Saturday, May 14, 2016

Menu Card Etiquette

The 1883 patent for this combination napkin ring and menu card holder was sold on the premise and promise that guests would be able to read it without picking it up before each new course.








Menu Card Etiquette


"Menus, printed, occasionally engraved, in script, or written in script-like handwriting in black ink, are always in French..."

Dinner 
Beluga Caviar 
Saumon Fume de Nova Scotia 
Pate de Foie Gras Naturel 
Consomme Printanier 
Celeri • Radis •  Olives 
Terrapin a la Union Club 
Filet de Boeuf larde roti 
Pommes Parisienne 
Asperges Hollandaise 
Salade du Jar din Petit Roquefort 
Gateau St. Honore • Petits Fours 
Moka Chocolats • Fruits Noix
Harvey's Bristol Dry Kentucky Bourbon 
Liebfraumilch Auslese 1945 
Old Pugh 1882 
Chateau Marquis de Terme 1923 
Old Jordan 1891 Cognac • Dom Perignon 1928 
April 26, 1949 

Menus, printed, occasionally engraved, in script, or written in script-like handwriting in black ink, are always in French, as we see them at large, formal, public functions in the best hotels. 

Sometimes a menu, with or without a heraldic device, is in its holder at each place, but one is always in front of the host and hostess and others are placed down the table with one for each three guests.

The commonest use of the coat of arms is on an ex libris, or bookplate, as a marking for silver, or on fine china, on wedding invitations and announcements, on place cards and menu cards for formal entertaining, and, of course, the device may be painted and framed for wall decoration.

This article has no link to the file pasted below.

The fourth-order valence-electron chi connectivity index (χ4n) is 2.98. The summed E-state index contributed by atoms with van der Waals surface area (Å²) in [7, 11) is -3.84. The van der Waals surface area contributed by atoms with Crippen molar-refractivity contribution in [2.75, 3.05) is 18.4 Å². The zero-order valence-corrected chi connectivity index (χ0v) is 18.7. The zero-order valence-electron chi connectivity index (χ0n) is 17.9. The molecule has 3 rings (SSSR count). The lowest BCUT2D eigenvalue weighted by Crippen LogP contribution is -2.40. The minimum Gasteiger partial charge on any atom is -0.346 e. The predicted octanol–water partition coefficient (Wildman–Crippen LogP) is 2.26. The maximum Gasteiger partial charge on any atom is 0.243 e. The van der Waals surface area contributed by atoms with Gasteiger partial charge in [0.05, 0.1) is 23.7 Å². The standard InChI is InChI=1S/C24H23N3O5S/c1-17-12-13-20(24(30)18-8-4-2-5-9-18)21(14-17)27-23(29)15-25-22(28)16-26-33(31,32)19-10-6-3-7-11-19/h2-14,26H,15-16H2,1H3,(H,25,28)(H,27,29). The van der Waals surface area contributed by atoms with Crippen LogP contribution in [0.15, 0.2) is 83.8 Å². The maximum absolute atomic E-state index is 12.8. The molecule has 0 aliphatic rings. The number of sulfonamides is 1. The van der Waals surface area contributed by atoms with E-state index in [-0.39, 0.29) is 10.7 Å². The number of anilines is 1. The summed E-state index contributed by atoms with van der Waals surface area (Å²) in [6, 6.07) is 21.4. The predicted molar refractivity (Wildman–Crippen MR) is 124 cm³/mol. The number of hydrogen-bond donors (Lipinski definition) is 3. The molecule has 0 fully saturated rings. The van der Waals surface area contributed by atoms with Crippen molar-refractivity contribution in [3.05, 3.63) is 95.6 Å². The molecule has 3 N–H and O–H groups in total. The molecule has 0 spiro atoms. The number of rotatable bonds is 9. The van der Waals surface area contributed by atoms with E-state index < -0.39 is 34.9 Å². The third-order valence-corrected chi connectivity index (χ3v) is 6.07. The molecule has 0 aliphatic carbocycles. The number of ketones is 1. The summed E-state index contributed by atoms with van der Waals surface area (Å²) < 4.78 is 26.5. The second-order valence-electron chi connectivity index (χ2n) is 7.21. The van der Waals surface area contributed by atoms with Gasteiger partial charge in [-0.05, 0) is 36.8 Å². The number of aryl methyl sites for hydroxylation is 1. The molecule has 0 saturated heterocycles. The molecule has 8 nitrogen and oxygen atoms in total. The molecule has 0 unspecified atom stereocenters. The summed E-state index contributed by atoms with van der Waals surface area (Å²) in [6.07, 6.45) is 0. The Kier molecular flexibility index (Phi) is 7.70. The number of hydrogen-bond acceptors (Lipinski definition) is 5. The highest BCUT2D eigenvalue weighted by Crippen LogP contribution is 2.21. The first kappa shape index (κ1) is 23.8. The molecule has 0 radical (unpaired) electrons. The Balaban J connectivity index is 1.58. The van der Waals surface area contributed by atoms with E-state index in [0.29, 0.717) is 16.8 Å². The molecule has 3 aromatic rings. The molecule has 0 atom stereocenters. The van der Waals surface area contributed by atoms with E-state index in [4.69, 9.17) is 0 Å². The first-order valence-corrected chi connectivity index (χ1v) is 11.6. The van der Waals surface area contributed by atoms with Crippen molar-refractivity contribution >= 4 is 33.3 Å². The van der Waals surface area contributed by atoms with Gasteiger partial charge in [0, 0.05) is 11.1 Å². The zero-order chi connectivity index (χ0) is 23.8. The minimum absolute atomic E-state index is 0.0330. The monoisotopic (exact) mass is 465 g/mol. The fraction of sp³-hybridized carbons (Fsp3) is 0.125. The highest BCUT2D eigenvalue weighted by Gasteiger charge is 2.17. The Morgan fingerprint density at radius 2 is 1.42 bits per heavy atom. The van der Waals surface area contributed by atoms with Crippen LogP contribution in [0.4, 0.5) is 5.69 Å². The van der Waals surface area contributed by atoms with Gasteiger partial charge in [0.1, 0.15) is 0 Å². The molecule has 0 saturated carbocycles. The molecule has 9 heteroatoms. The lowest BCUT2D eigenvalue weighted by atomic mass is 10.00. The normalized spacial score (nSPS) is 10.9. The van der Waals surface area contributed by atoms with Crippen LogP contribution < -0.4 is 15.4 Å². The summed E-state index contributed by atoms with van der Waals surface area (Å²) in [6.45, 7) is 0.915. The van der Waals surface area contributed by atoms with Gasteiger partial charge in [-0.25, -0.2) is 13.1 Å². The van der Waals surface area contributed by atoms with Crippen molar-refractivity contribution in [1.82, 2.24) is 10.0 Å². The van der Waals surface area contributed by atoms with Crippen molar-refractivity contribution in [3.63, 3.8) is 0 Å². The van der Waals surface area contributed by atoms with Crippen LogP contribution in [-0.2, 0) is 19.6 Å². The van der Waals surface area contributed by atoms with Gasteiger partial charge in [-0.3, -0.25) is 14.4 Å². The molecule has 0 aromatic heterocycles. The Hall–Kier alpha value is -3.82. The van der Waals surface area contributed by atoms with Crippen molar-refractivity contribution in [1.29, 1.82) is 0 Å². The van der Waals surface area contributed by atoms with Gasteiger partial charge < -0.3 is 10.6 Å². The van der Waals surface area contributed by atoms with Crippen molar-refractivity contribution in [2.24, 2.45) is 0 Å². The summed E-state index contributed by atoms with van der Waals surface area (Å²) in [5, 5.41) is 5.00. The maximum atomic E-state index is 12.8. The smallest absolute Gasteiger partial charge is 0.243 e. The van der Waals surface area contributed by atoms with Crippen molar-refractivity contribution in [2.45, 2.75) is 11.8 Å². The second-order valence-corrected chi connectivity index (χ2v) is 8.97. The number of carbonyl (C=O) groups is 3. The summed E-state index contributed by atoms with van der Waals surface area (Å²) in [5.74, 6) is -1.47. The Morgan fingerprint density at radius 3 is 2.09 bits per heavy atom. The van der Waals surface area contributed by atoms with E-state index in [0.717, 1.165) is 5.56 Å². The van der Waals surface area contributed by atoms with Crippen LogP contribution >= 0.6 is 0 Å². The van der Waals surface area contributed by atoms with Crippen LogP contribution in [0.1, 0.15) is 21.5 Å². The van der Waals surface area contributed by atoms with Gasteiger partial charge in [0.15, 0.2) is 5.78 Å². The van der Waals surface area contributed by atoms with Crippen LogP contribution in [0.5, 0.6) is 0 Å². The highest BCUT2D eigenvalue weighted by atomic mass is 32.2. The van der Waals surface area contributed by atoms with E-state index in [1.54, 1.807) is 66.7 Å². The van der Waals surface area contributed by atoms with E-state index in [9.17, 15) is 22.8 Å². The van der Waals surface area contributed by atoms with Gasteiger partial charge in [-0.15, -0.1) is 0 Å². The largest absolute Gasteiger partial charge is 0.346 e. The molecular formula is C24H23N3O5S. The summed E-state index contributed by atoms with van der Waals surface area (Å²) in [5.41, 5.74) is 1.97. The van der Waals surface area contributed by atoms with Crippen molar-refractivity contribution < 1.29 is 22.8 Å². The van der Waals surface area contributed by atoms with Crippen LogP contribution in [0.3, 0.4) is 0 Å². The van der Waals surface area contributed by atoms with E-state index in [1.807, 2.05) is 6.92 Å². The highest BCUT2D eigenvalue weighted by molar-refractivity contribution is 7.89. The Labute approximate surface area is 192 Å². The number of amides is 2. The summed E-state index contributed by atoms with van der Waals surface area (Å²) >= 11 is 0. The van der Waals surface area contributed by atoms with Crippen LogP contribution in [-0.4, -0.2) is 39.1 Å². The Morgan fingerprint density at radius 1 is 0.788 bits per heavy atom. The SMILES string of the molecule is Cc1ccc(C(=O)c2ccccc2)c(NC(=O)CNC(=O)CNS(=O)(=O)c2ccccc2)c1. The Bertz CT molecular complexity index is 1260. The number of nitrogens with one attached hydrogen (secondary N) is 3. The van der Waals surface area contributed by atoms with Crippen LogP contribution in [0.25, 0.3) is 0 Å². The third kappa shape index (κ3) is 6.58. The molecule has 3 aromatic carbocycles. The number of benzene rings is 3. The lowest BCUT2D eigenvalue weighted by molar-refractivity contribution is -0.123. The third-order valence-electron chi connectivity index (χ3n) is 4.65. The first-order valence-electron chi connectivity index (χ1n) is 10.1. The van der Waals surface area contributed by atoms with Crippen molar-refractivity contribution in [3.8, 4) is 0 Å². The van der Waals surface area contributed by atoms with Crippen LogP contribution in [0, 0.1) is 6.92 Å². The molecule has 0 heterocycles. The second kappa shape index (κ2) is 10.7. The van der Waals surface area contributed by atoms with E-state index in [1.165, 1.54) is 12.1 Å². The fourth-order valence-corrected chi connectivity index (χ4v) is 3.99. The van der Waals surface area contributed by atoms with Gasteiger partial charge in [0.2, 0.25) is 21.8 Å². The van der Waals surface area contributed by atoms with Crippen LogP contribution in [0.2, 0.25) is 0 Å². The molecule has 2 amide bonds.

The full coat of arms shield with crest and
motto or what is known as a "gentleman's heraldic bearings" is never properly used on personal belongings by a woman. Women in medieval days did not normally go forth in battle and therefore did not carry shields. 


It is proper form in England, to which we must look for precedent as we have nothing resembling heraldic authority in our own governmental setup, for a woman to use a crest on her stationery, on personal linens, etc., but never a coat of arms on a shield. The lozenge, however, is approved, and if a British woman is titled she uses the coronet of her rank above it. 

But a woman of an armigerous family, especially is she is unmarried or a widow, may use just the crest or the coat of arms itself but only if blazoned on a lozenge.  

A woman whose father has a coat of arms, but whose husband has not, shows better taste, actually, in saying good-by to it and its feminine modifications once it has been used on her wedding invitations and announcements and, if she wishes, on silver her family has given her. 

A painted coat may be displayed on bedroom or library walls, not too conspicuously, but the device may not be adopted either by her husband or children. No woman ever uses a heraldic motto, for these were invariably aggressively masculine and unsuited to feminine social use. — Amy Vanderbilt, 1952


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